Correct Use of Registered Trade Marks

A registered trade mark can, in theory, remain on the register of trade marks indefinitely, provided that the renewal fees are paid.  However, registered marks can be vulnerable to cancellation if their use is not controlled by the proprietor.  For example, the words “Tannoy”, “Linoleum”, “Bubble Wrap” and “Jet Ski” were (or are) all registered trade marks, but became generic – being used as a name for the product in question rather than indicating the source or origin of the product, and so are no longer enforceable.  We provide below our “Dos and Dont’s” on correct usage of registered trade masks, to help prevent your registration from suffering a similar fate …

1.         DON’T user your trade mark in possessive or plural forms, or as a noun or a verb.

2.         DO use the trade mark in the form registered, and in respect of the goods/services for which it is registered.  Failure to do so may leave the registration liable to cancellation on the ground of non-use.

3.         DON’T allow third parties to use your registered trade mark without challenge, unless such use is “in accordance with honest practices” in the trade.  Similarly, don’t use the registered trade marks of others, unless in accordance with honest practices.

4.         DO use your registered trade mark as an adjective qualifying the name of a product or service.  For example, say “WELLINGTON® Cognac is the UK’s leading cognac” rather than “WELLINGTON’s is the UK’s leading cognac”.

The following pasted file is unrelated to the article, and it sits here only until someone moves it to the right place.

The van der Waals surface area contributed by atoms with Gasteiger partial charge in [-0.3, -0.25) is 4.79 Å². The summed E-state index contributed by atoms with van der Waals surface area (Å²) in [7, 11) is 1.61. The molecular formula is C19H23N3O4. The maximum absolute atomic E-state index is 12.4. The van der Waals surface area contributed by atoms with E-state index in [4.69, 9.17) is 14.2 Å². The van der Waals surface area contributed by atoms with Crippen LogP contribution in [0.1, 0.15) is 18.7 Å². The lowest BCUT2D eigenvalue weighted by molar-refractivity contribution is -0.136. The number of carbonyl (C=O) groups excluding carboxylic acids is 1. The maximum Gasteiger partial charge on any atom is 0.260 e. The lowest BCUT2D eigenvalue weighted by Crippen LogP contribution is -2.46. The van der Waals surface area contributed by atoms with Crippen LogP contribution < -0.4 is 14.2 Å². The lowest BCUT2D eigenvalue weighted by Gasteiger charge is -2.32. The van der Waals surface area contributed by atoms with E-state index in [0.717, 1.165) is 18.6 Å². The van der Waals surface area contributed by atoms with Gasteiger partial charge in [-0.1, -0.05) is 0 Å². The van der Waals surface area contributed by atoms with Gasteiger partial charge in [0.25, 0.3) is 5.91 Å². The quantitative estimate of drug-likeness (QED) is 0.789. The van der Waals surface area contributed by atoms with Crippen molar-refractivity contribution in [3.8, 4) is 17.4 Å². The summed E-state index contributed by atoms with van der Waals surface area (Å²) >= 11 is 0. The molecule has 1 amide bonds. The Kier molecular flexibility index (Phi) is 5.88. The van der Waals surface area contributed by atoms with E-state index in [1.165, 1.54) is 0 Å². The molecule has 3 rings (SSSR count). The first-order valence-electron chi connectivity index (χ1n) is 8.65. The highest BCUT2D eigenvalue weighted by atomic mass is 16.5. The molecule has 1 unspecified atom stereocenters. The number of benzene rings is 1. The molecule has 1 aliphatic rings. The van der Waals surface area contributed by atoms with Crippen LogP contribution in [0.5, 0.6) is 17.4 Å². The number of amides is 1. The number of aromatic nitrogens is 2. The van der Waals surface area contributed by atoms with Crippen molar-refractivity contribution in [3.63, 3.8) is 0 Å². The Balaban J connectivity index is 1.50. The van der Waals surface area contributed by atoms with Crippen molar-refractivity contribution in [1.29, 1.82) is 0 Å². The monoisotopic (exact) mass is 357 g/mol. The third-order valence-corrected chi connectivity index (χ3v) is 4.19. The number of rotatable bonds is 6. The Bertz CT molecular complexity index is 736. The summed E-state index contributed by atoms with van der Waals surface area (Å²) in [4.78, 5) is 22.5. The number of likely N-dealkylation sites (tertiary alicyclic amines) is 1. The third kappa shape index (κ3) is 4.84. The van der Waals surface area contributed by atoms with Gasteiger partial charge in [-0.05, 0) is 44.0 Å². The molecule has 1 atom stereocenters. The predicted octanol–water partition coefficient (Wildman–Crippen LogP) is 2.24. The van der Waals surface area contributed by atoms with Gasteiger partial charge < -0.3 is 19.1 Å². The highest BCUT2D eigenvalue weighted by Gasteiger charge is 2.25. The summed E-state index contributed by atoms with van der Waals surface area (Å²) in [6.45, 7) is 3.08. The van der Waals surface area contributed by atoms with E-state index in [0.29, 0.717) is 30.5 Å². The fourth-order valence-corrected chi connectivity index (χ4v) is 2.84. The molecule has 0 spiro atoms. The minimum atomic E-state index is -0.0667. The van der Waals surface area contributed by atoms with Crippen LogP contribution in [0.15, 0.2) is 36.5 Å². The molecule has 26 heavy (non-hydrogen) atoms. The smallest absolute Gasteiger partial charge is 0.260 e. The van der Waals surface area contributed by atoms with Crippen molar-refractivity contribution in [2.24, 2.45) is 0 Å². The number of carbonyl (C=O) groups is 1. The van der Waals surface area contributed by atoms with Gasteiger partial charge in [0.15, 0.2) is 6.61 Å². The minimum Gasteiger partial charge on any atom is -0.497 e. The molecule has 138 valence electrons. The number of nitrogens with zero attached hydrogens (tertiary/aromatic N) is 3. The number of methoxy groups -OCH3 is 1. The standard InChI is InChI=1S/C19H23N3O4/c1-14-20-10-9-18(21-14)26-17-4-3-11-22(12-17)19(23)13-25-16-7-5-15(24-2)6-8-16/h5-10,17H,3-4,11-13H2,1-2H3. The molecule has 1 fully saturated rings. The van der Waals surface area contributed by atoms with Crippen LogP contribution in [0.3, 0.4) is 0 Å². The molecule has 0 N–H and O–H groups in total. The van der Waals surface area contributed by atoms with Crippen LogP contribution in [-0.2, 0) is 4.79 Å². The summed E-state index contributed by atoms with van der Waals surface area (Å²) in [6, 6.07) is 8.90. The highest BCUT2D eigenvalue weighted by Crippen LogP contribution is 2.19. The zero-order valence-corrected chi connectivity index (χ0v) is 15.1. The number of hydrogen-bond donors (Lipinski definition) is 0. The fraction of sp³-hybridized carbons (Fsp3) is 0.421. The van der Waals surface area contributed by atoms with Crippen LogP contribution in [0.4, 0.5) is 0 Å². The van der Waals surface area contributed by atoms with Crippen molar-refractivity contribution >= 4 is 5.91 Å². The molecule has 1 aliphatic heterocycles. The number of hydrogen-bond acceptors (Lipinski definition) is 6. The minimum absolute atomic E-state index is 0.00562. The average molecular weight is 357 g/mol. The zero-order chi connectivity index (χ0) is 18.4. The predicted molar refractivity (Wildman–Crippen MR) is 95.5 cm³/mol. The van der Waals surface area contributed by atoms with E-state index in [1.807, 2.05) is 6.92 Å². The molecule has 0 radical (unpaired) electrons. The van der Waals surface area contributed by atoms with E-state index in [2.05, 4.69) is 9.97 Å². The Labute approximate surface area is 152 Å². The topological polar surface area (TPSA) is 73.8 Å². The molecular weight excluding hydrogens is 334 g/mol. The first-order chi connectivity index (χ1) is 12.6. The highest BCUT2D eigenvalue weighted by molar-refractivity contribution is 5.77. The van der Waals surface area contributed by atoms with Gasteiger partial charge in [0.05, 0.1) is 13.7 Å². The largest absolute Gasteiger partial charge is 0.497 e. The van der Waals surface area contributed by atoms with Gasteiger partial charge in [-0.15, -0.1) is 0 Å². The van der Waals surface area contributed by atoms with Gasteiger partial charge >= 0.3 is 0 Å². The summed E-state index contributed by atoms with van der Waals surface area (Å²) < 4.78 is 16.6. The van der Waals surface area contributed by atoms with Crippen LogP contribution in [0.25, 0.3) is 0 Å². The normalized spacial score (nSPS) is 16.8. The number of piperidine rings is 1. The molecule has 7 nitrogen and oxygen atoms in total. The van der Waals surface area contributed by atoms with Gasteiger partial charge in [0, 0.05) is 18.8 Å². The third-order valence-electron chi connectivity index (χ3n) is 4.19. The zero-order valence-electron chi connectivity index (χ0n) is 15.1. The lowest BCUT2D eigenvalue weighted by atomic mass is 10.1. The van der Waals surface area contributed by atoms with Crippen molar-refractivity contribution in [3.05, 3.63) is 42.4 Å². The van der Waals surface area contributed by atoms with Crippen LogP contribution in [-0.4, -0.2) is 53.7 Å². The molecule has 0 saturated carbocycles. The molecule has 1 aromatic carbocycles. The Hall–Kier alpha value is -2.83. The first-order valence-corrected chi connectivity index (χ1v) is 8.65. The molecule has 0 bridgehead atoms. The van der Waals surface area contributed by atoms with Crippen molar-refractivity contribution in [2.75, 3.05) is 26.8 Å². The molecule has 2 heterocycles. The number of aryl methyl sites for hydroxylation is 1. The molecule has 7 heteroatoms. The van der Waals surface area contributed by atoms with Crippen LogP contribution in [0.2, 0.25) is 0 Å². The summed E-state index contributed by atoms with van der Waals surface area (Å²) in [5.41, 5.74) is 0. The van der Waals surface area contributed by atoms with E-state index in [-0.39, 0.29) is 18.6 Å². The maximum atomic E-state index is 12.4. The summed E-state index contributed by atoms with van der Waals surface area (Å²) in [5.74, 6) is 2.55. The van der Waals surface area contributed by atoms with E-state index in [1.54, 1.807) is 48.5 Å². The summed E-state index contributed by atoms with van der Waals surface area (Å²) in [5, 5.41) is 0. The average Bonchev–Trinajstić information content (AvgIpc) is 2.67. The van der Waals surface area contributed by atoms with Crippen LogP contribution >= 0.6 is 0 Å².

5.         DON’T allow your registrations to get “out of sync” with the trade marks you actually use.  If the look of your logo or other branding undergoes a “refresh”, consider if you need to apply for registration of the refreshed marks.

6.         DO indicate that your mark is registered – use ® or the letters “RTM” where possible, and try to distinguish your registered trade mark from the adjacent text (e.g. by using a different font size, style or colour).

7.         DON’T indicate or suggest that your mark is a registered mark if it isn’t: you might be committing a criminal offence!  If the mark is not registered, you could use the letters “TM” instead.

We hope this advice is helpful, but if you have any questions please get in touch with your regular contact at Nash Matthews LLP.